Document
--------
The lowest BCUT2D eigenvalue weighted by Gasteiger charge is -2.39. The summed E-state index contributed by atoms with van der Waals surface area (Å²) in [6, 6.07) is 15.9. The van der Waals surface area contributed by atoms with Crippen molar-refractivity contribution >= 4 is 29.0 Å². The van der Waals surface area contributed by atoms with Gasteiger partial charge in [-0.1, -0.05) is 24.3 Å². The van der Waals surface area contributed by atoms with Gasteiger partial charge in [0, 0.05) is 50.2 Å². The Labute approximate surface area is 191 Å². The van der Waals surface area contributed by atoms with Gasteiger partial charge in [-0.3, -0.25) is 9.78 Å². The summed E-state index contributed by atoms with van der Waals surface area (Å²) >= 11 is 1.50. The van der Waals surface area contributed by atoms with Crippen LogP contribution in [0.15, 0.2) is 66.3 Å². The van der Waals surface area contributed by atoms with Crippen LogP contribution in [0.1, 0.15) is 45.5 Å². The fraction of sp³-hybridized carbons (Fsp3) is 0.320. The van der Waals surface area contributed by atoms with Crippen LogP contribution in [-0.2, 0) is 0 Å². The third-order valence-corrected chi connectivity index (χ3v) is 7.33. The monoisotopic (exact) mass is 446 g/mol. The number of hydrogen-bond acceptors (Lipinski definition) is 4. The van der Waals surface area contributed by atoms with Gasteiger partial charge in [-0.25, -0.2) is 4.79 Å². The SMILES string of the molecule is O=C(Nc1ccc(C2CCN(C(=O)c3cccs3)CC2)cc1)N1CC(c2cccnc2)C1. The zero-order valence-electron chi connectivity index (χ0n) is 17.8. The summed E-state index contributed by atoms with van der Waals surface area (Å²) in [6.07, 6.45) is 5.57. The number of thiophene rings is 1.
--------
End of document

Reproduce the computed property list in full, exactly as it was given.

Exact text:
The lowest BCUT2D eigenvalue weighted by Gasteiger charge is -2.39. The summed E-state index contributed by atoms with van der Waals surface area (Å²) in [6, 6.07) is 15.9. The van der Waals surface area contributed by atoms with Crippen molar-refractivity contribution >= 4 is 29.0 Å². The van der Waals surface area contributed by atoms with Gasteiger partial charge in [-0.1, -0.05) is 24.3 Å². The van der Waals surface area contributed by atoms with Gasteiger partial charge in [0, 0.05) is 50.2 Å². The Labute approximate surface area is 191 Å². The van der Waals surface area contributed by atoms with Gasteiger partial charge in [-0.3, -0.25) is 9.78 Å². The summed E-state index contributed by atoms with van der Waals surface area (Å²) >= 11 is 1.50. The van der Waals surface area contributed by atoms with Crippen LogP contribution in [0.15, 0.2) is 66.3 Å². The van der Waals surface area contributed by atoms with Crippen LogP contribution in [0.1, 0.15) is 45.5 Å². The fraction of sp³-hybridized carbons (Fsp3) is 0.320. The van der Waals surface area contributed by atoms with Crippen LogP contribution in [-0.2, 0) is 0 Å². The third-order valence-corrected chi connectivity index (χ3v) is 7.33. The monoisotopic (exact) mass is 446 g/mol. The number of hydrogen-bond acceptors (Lipinski definition) is 4. The van der Waals surface area contributed by atoms with Gasteiger partial charge in [-0.25, -0.2) is 4.79 Å². The SMILES string of the molecule is O=C(Nc1ccc(C2CCN(C(=O)c3cccs3)CC2)cc1)N1CC(c2cccnc2)C1. The zero-order valence-electron chi connectivity index (χ0n) is 17.8. The summed E-state index contributed by atoms with van der Waals surface area (Å²) in [6.07, 6.45) is 5.57. The number of thiophene rings is 1.